Cancer and Crohn’s disease

The cause of cancer in the intestine is unknown despite extensive and continuing research. Patients with Crohn’s disease (CD) of the small and/or large intestine have an increased risk of developing cancer at these sites.

Most patients never develop cancer, but its early detection in patients at increased risk can lead to prompt and curative treatment. The risk should therefore not cause you great concern because if you have had extensive disease for 10 years or more, you will be offered regular screening and monitored very closely.

The risk is related to 2 main factors:

  1. The duration of inflammation, (i.e. the length of time since it was first diagnosed).
  2. The site and severity of the disease.

There appears to be some evidence that it occurs more frequently in chronically active disease than it does in previously active or intermittent disease.


Studies have shown that the chance of developing cancer of the colon rises steadily in all patients with the length of time the disease has been present. Several studies have been carried out to estimate the risk by following patients over a period of 10-40 years. Some failed to show an associated risk, but others predicted an increase which was twice that of the general population for developing colorectal cancer. If the disease is confined to the colon (large intestine), this risk is estimated at around 5 times greater.

The risk of small intestinal cancer has been estimated at around 6 times that of the general population, but as this is an extremely rare cancer in the general population, the risk in CD is still small.

(Please note, the above figures are only estimates and may vary among different studies according to referral centres and selection biases).

The site and severity of the disease

Cancers of the small intestine in CD tend to occur in areas affected by underlying inflammation. Most small intestinal tumours occur in the terminal ileum when severe inflammation, with consequent narrowing and stricture formation, has persisted. Cancer of the large intestine tends to occur when the right side of the colon is affected with associated strictures and/or fistulous disease.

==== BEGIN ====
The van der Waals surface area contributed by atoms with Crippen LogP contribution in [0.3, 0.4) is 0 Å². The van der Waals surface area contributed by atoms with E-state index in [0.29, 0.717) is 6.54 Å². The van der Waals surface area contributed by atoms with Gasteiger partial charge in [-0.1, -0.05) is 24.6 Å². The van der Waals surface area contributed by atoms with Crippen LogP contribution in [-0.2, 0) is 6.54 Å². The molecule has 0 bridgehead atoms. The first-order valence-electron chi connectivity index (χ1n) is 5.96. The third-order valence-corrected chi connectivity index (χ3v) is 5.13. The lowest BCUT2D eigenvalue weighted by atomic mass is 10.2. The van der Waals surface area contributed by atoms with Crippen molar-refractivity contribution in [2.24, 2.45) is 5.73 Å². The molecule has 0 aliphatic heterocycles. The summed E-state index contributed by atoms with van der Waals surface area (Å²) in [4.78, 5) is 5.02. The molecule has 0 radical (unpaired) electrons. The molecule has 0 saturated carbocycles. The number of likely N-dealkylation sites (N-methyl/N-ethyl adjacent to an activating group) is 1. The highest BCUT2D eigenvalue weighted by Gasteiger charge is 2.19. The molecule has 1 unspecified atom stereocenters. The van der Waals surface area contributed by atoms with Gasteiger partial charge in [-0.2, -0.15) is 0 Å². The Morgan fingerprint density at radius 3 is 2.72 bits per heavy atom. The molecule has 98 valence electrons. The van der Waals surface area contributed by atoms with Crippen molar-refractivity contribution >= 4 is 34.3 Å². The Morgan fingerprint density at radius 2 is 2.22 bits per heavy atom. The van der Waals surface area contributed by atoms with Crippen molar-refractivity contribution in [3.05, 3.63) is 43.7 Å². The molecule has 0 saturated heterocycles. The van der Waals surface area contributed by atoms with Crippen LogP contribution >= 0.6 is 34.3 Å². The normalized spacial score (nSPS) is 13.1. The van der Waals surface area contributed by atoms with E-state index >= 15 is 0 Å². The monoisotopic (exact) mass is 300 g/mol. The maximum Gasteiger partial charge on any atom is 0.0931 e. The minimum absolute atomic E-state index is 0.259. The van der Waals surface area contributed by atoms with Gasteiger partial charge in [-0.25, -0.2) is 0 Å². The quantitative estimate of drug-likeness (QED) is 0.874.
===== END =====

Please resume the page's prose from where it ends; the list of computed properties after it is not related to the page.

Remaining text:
Cancer may also be associated with long-standing perianal disease (ano-rectal fistulae, fissures, abscesses) which has not responded to conventional treatment.

What are the signs and symptoms?

These may be variable according to the site and extent of the cancer, but mostly show a general worsening of the symptoms associated with the disease:

  1. Increasing abdominal/perianal pain.
  2. Change in bowel habit:
    • constipation (may signify small bowel obstruction).
    • diarrhoea with urgency and incontinence (possible rectal lesion).
    • blood in stools.
  3. Anorexia (poor appetite).
  4. Faeculant discharge.
  5. Vomiting (may signify small bowel obstruction).

Late symptoms may include:

  • weight loss
  • fatigue (probably due to anaemia)
  • general deterioration in health

After 10 years of disease, particularly in the colon, such symptoms should be taken seriously and discussed with your doctor.

How may it be detected?

As you approach the risk period (i.e. 10 years of extensive disease) your doctor will monitor you very closely for any changes. The type of monitoring will vary according to disease site:

  1. Small bowel disease
    Long-standing cases of small bowel disease, with chronic stricturing, which deteriorate should be treated surgically at an early stage, particularly if there is any failure of medical treatment.
  2. Large bowel disease (unresected)
    1. With anal disease – careful digital examination and sigmoidoscopy will be offered every 6-12 months
    2. Without anal disease -If strictures are present a yearly colonoscopy will be offered with brushing and biopsying of the strictures.

If there are no strictures present a colonoscopy and multiple biopsies will be offered on a two-yearly basis.

What happens if cancer is detected?

If cancer is detected or a stricture appears highly suspicious, an operation will be necessary to remove it. This would usually involve cutting out (resecting) the affected area and rejoining the healthy bowel (anastomosis). Although the cancer, or the risk of it developing in that area, is removed, it does not provide a cure for the CD. However, with careful post-operative management, relapses can be prevented.

For severe, refractory (not responsive to treatment) perianal disease, removal of the colon (colectomy) and formation of an ileostomy may be indicated. A well-functioning  ileostomy with appropriate support from stoma care nurses may be liberating from the misery of persistent fistulae, abscesses or pain and, thus, improve general quality of life. The fear of colorectal cancer is also removed.

When to seek further treatment

If you experience any of the following please consult your doctor:

  • Severe abdominal pain or persistent painful swelling of the abdomen
  • Vomiting for more than 24 hours
  • Diarrhoea not responding to your usual medication
  • Bleeding from the back passage
  • Weight loss
  • Persistent tiredness and fatigue
  • A change in bowel habit, (e.g. diarrhoea to constipation or constipation to diarrhoea)
  • Side effects or any unusual reactions from your medications as highlighted in the appropriate information sheets provides general information only and should not be regarded as a substitute for medical advice from your own doctor or healthcare provider.
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